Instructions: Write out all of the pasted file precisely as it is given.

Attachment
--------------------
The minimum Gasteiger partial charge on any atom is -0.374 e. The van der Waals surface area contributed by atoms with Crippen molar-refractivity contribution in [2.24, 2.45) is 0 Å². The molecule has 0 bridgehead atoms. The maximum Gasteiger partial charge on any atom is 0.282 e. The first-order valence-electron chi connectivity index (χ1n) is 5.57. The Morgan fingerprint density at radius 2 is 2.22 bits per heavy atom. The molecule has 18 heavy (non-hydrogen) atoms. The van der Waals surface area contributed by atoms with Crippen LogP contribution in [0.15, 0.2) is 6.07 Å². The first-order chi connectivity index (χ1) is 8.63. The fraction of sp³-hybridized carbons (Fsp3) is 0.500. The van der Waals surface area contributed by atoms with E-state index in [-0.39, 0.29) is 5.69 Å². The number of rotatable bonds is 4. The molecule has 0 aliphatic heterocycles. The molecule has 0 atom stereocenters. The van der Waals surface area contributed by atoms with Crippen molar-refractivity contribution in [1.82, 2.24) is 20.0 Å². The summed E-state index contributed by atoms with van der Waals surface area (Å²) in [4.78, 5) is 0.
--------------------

The minimum Gasteiger partial charge on any atom is -0.374 e. The van der Waals surface area contributed by atoms with Crippen molar-refractivity contribution in [2.24, 2.45) is 0 Å². The molecule has 0 bridgehead atoms. The maximum Gasteiger partial charge on any atom is 0.282 e. The first-order valence-electron chi connectivity index (χ1n) is 5.57. The Morgan fingerprint density at radius 2 is 2.22 bits per heavy atom. The molecule has 18 heavy (non-hydrogen) atoms. The van der Waals surface area contributed by atoms with Crippen LogP contribution in [0.15, 0.2) is 6.07 Å². The first-order chi connectivity index (χ1) is 8.63. The fraction of sp³-hybridized carbons (Fsp3) is 0.500. The van der Waals surface area contributed by atoms with E-state index in [-0.39, 0.29) is 5.69 Å². The number of rotatable bonds is 4. The molecule has 0 aliphatic heterocycles. The molecule has 0 atom stereocenters. The van der Waals surface area contributed by atoms with Crippen molar-refractivity contribution in [1.82, 2.24) is 20.0 Å². The summed E-state index contributed by atoms with van der Waals surface area (Å²) in [4.78, 5) is 0.